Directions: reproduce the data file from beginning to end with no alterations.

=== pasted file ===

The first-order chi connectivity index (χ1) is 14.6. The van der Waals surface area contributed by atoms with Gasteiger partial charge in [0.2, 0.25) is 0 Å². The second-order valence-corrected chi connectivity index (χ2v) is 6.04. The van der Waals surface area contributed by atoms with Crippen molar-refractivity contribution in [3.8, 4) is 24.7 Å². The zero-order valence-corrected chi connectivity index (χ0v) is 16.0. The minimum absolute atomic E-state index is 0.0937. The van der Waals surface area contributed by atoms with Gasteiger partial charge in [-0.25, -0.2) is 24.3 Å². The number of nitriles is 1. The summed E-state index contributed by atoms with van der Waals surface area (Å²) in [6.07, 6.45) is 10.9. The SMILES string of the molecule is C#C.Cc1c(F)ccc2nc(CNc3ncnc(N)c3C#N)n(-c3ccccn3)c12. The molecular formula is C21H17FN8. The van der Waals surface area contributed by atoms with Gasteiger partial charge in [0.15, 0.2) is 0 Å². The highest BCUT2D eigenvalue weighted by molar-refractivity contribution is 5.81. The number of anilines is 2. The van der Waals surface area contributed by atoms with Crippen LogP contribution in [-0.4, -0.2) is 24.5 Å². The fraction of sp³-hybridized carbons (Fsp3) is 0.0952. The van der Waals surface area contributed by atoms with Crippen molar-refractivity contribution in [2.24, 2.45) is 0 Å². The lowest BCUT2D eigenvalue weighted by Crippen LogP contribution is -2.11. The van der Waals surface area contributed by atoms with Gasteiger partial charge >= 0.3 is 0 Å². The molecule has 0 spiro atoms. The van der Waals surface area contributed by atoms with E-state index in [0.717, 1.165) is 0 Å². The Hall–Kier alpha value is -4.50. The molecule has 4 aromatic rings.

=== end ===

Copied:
The first-order chi connectivity index (χ1) is 14.6. The van der Waals surface area contributed by atoms with Gasteiger partial charge in [0.2, 0.25) is 0 Å². The second-order valence-corrected chi connectivity index (χ2v) is 6.04. The van der Waals surface area contributed by atoms with Crippen molar-refractivity contribution in [3.8, 4) is 24.7 Å². The zero-order valence-corrected chi connectivity index (χ0v) is 16.0. The minimum absolute atomic E-state index is 0.0937. The van der Waals surface area contributed by atoms with Gasteiger partial charge in [-0.25, -0.2) is 24.3 Å². The number of nitriles is 1. The summed E-state index contributed by atoms with van der Waals surface area (Å²) in [6.07, 6.45) is 10.9. The SMILES string of the molecule is C#C.Cc1c(F)ccc2nc(CNc3ncnc(N)c3C#N)n(-c3ccccn3)c12. The molecular formula is C21H17FN8. The van der Waals surface area contributed by atoms with Gasteiger partial charge in [0.15, 0.2) is 0 Å². The highest BCUT2D eigenvalue weighted by molar-refractivity contribution is 5.81. The number of anilines is 2. The van der Waals surface area contributed by atoms with Crippen LogP contribution in [-0.4, -0.2) is 24.5 Å². The fraction of sp³-hybridized carbons (Fsp3) is 0.0952. The van der Waals surface area contributed by atoms with Crippen molar-refractivity contribution in [2.24, 2.45) is 0 Å². The lowest BCUT2D eigenvalue weighted by Crippen LogP contribution is -2.11. The van der Waals surface area contributed by atoms with Gasteiger partial charge >= 0.3 is 0 Å². The molecule has 0 spiro atoms. The van der Waals surface area contributed by atoms with E-state index in [0.717, 1.165) is 0 Å². The Hall–Kier alpha value is -4.50. The molecule has 4 aromatic rings.